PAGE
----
posted on Apr, 14 2012 @ 06:14 PM
I'm not quite sure if this belongs here but it pertains to posting news articles on the breaking political news forum... Its no secret, when
something breaks, a lot of good posters will try and rush to be the first thread to break here on ATS. I'm not sure if this is to try and cash in on
easy stars and flags, or to just build some kind of credibility, or to be known here to break news first. Either way, it can lead to some problems.
ATS's system works great, but there's some things we as contributors can do to smooth out the edges.
This is by no means the end all be all on how to properly add to ATS, Im not a mod, and I welcome criticism.
Number 1 is the easiest and best way to ensure you are contributing something worthwhile to ATS. Vet your sources This means, that just because
you are reading it on the NY times, or Tea party daily, or liberals r us, you should double check to see what exactly is in the article. Does the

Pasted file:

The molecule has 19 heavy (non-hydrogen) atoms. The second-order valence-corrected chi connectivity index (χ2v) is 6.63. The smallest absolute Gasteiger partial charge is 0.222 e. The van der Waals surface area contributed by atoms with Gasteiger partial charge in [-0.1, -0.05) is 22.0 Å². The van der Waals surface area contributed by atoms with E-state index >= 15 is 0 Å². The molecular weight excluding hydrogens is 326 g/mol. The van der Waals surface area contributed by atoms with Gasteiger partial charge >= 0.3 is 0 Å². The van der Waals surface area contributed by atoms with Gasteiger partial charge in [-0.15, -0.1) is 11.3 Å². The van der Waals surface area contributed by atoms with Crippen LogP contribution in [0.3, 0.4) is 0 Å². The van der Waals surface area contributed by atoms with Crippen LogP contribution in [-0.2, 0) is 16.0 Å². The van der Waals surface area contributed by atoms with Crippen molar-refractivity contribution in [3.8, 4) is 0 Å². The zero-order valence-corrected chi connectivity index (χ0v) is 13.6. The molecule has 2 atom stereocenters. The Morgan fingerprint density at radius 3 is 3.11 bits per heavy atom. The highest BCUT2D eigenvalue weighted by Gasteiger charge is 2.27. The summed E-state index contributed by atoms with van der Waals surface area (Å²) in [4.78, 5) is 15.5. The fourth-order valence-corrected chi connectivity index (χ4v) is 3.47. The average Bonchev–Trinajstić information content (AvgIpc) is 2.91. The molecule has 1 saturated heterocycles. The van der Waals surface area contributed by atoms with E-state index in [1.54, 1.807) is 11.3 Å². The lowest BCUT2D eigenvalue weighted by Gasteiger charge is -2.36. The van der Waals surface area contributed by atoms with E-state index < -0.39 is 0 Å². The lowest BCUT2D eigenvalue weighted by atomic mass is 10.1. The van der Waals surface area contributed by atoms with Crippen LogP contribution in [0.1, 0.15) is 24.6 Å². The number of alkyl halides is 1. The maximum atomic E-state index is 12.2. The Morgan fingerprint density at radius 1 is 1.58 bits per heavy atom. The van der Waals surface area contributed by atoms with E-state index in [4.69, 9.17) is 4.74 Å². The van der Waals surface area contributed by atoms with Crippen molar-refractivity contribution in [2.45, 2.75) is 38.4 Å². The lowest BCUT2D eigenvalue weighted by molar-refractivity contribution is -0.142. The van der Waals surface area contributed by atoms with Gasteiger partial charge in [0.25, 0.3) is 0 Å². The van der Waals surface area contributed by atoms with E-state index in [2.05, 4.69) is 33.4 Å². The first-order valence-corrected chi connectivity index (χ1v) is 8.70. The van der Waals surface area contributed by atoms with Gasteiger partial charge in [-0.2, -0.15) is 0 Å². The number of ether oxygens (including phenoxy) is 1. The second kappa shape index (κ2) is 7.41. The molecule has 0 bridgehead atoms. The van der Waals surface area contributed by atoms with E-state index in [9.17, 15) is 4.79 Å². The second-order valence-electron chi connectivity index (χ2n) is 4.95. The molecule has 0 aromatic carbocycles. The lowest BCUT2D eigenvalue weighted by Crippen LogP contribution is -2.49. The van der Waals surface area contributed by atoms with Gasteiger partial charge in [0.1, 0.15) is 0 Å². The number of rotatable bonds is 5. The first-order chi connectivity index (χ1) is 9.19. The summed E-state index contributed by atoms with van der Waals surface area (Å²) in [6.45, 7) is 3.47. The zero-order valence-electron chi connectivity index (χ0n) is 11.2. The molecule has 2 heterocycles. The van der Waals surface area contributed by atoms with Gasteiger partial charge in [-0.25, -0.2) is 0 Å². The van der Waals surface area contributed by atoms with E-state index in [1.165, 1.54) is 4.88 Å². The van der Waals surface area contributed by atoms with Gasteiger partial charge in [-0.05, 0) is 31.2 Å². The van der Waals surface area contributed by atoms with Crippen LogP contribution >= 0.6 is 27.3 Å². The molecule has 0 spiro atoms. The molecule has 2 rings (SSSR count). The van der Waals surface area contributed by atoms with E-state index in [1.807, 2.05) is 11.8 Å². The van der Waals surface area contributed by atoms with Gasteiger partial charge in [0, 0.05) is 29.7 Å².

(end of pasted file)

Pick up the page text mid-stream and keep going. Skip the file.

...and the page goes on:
article make a splashing headline? If so, you want to check if the meat of the article supports the title. Does your article cite sources? Have you
seen this website before, did you get it off a link from drudge? Point is, if its the first time youve ever seen the web page, have a look around.
Check to see if there is an obvious agenda on the site.
Number 2. Try and provide a link to a second source. 2 is always better than 1. This may take an extra few minutes, but it really can be the
difference between finding out if its a blog and an actual news article. Lately a lot of blogs are trying to pass themselves off as legit news
articles. If you found a great news article that should make headlines in your opinion, but cant find a second supporting article ANYWHERE else,
chances are you've found something too good to be news
Number 3. Explain where you got the article from in your OP. This way, if you think the article may be from a fringe source, but wanted to bring it to
our attention anyways, a brief explanation of the origin would help readers put a little context behind the article. A simple step like this could
avoid a lot of meaningless arguments in the future.
Any other ideas?